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Las Vegas shoppers pleased with lower prices at Whole Foods

Updated August 28, 2017 - 2:55 pm

Savannah Smith never thought of ordering groceries online.

But if Amazon moves some of its new subsidiary Whole Foods’ vegan products to its website, Smith said she may give it a shot.

“It’ll save me another trip,” the 32-year-old said outside the Whole Foods near U.S. Highway 95 and Lake Mead Boulevard.

Amazon kicked off its first day as the owner of Whole Foods by slashing some prices, adding its logo on signs and setting up a stand of “farm fresh” Amazon Echo voice-assistant devices by select store entrances.

It’s just the first taste of the moves the e-commerce giant will make at the organic grocer after it completed the $13.7 billion deal Monday.

A half-gallon of milk was 50 cents cheaper at a Whole Foods in New York. Ground beef was down by $2 a pound. And an organic avocado cost a buck less.

More changes are coming: The company aims to make Amazon Prime the rewards program at Whole Foods, and some Whole Foods products will show up on Amazon’s site. The deal could also spur changes in how people shop for groceries overall.

Whole Foods has four locations in the Las Vegas Valley.

Erin Dickler, 62, said she noticed a container of vitamins she purchases at the Lake Mead Whole Foods was less expensive. An employee had told her more prices are expected to drop over time.

“We’re very excited,” she said.

Dickler and her husband, Alan, have shopped at Whole Foods because they like the products, she said.

Sipping a cup of kombucha she’d bought inside, she said she couldn’t imagine buying produce online. Those are the type of goods she likes to feel and see in person.

Amazon’s investments have also trickled down to the valley. The company began fulfilling orders at a North Las Vegas distribution center a few weeks ago.

Changes for shoppers

Amazon already lowered prices at Whole Foods on Monday on a range of items, including rotisserie chicken, organic eggs and baby kale.

Whole Foods was just starting to test a loyalty program. But soon shoppers at all stores will be able to tap Amazon’s $99-a-year Prime program to get discounts at stores. And they will eventually be able to buy some Whole Foods products from Amazon.com. Lockers will be added in some locations so shoppers can pick up e-commerce orders or return items they don’t want.

Amazon said those changes were just the beginning, but it didn’t give details on what more is coming. Those who watch the industry expect Amazon to push further into grocery deliveries, among other things. Whole Foods stores can serve as new distribution points for the AmazonFresh delivery service, allowing Amazon to expand where it offers home deliveries. That could include an expansion of the ready-to-cook meal packages it’s been testing in selected markets, such as Seattle.

What Amazon wants

The deal gives Amazon more than 465 physical stores in the U.S., Canada and the United Kingdom. Before the acquisition, Amazon had a small brick-and-mortar presence with fewer than a dozen bookstores, a prototype convenience store in Seattle and pickup locations near some college campuses. The tie-up may also give the Seattle-based company valuable data on how people shop in stores, where the vast majority of retail sales still take place. Amazon is an expert in using data on purchases and browsing to offer suggestions that might make people buy more, and it could start applying that in stores as well as online.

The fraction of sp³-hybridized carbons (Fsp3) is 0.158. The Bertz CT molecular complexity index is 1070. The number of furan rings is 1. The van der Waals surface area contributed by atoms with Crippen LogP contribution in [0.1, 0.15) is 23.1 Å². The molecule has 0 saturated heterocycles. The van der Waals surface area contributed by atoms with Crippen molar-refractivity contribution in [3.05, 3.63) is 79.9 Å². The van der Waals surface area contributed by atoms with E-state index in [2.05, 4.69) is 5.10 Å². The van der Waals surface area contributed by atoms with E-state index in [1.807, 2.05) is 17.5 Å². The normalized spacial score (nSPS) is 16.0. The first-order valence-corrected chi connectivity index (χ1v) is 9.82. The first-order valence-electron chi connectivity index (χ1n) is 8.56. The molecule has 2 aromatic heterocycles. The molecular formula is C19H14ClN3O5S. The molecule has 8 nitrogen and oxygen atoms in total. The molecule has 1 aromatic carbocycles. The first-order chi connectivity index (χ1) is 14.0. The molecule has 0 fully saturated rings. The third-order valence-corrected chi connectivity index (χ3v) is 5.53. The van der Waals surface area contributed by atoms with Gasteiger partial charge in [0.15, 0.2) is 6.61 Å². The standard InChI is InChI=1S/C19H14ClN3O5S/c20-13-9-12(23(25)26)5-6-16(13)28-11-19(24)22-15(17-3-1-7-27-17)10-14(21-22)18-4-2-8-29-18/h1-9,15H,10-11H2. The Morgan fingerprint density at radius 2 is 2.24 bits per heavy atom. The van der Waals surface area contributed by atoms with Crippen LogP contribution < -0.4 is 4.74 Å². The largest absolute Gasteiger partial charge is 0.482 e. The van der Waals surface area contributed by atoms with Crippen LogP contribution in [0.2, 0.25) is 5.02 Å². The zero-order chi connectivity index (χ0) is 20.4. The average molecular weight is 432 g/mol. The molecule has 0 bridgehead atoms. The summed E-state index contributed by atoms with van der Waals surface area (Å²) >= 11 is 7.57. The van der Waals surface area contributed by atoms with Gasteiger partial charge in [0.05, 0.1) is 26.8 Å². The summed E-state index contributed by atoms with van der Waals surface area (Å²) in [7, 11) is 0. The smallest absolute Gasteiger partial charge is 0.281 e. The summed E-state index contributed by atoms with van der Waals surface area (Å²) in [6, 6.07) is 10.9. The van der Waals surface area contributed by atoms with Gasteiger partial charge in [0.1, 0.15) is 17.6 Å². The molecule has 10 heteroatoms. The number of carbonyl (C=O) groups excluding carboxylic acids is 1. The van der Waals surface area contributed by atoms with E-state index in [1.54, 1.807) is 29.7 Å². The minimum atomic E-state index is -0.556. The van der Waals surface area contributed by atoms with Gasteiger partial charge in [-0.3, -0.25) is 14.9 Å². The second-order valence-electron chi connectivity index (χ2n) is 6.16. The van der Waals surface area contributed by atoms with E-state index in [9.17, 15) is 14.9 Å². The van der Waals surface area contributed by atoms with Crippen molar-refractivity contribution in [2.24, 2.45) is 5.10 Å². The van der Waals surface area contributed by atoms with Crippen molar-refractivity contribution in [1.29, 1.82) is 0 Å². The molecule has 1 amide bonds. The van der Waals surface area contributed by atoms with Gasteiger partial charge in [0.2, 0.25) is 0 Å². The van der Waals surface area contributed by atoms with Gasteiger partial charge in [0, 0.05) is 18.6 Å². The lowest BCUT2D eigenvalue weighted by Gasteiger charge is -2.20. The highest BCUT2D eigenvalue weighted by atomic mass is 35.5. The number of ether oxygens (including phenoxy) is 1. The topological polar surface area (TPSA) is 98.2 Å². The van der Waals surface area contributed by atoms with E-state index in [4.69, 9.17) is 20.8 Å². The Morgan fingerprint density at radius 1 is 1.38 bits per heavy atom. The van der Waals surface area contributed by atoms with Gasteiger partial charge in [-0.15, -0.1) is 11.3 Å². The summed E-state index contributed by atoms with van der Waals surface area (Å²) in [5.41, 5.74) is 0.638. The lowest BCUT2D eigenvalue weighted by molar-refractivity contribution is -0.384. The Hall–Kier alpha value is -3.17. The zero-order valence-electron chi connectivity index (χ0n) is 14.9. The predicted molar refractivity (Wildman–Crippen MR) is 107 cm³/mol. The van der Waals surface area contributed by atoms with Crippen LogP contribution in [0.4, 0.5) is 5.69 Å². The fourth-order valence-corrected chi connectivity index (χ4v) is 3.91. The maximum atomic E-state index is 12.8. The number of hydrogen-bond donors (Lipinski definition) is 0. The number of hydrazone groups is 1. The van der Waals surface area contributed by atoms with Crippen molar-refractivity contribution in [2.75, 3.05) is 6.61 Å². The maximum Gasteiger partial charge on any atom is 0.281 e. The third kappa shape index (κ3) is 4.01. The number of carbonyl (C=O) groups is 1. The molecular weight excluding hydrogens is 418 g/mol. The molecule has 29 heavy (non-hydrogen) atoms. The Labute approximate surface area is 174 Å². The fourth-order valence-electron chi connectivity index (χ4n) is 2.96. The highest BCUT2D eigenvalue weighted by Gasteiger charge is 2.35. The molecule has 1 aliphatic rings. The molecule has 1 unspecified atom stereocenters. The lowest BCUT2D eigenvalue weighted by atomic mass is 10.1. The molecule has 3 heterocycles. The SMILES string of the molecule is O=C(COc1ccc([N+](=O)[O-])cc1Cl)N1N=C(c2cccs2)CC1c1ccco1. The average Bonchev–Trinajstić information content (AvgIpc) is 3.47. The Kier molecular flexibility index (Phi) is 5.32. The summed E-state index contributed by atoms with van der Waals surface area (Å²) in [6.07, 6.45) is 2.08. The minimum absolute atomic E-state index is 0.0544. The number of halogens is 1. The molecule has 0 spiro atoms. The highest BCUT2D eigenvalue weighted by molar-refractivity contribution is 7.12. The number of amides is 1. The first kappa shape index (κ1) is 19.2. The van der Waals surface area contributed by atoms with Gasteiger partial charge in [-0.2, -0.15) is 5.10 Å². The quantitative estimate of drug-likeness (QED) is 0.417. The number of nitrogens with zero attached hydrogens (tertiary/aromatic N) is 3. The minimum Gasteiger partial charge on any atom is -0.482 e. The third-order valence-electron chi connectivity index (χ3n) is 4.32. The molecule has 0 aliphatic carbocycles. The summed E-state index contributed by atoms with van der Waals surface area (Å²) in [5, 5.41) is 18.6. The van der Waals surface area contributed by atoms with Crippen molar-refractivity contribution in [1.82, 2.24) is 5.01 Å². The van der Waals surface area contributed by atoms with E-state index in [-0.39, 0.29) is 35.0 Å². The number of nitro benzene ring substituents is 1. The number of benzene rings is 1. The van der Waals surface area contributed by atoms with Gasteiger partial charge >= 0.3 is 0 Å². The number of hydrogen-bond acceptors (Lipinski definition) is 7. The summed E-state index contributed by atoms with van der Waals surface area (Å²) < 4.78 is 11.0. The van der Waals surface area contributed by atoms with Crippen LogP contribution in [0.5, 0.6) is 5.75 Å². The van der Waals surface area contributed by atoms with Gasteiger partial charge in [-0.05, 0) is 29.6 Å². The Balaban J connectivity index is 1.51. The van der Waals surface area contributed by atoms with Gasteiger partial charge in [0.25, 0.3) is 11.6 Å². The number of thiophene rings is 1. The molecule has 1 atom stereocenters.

Whole Foods, meanwhile, gets to exhale. Before the deal, the chain was under pressure from shareholders to improve its financial results and figure out how to stop customers from going to lower-priced supermarkets to buy natural foods. Whole Foods CEO John Mackey, who will stay in that role, said Amazon’s history of innovation could transform Whole Foods from “the class dunce” to “valedictorian.”

What it means for competition

Shares of supermarkets took a hit when the deal was announced in June, and again when Amazon said last week that it planned to cut prices at Whole Foods. Rivals are scrambling to keep up: Kroger is testing online grocery delivery in several cities. And Walmart, the nation’s largest grocer, is expanding its online grocery ordering and store-curb pickup services to more stores. Last week, Walmart said it is joining forces with Google to let customers order goods with their voice on Google-run smartphones and other devices.

How the deal went through

Despite Amazon’s dominance online, Walmart remains the leading retailer overall, with more than three times Amazon’s retail revenue. A union that represents food-industry workers had asked the Federal Trade Commission to examine the deal carefully, saying it could hurt competition, but the regulator didn’t see it that way. The FTC said last week that it conducted an investigation to see if the acquisition lessened competition and “decided not to pursue” the matter. Typically, deals that bring two direct competitors together raise flags with regulators, but Amazon — despite its online dominance — doesn’t have a big grocery business.

Contact Wade Tyler Millward at wmillward@reviewjournal.com or 702-383-4602. Follow @wademillward on Twitter. The Associated Press contributed to this report.

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